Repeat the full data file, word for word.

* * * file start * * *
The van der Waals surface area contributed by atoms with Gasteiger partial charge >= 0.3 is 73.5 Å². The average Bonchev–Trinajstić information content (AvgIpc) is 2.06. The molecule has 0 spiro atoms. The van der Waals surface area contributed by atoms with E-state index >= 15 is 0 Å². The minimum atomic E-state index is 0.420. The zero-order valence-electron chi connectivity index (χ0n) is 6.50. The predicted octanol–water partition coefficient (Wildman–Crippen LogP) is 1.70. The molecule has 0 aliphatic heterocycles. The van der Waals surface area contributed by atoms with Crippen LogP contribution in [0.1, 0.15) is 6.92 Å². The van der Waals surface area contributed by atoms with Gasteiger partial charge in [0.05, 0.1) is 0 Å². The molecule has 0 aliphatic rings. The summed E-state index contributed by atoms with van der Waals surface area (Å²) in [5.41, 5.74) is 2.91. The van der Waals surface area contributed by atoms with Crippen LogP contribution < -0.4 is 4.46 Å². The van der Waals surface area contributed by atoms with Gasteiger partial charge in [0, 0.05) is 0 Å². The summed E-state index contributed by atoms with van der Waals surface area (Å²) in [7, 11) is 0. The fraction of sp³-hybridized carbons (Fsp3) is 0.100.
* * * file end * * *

The van der Waals surface area contributed by atoms with Gasteiger partial charge >= 0.3 is 73.5 Å². The average Bonchev–Trinajstić information content (AvgIpc) is 2.06. The molecule has 0 spiro atoms. The van der Waals surface area contributed by atoms with E-state index >= 15 is 0 Å². The minimum atomic E-state index is 0.420. The zero-order valence-electron chi connectivity index (χ0n) is 6.50. The predicted octanol–water partition coefficient (Wildman–Crippen LogP) is 1.70. The molecule has 0 aliphatic heterocycles. The van der Waals surface area contributed by atoms with Crippen LogP contribution in [0.1, 0.15) is 6.92 Å². The van der Waals surface area contributed by atoms with Gasteiger partial charge in [0.05, 0.1) is 0 Å². The molecule has 0 aliphatic rings. The summed E-state index contributed by atoms with van der Waals surface area (Å²) in [5.41, 5.74) is 2.91. The van der Waals surface area contributed by atoms with Crippen LogP contribution < -0.4 is 4.46 Å². The van der Waals surface area contributed by atoms with Gasteiger partial charge in [0, 0.05) is 0 Å². The summed E-state index contributed by atoms with van der Waals surface area (Å²) in [7, 11) is 0. The fraction of sp³-hybridized carbons (Fsp3) is 0.100.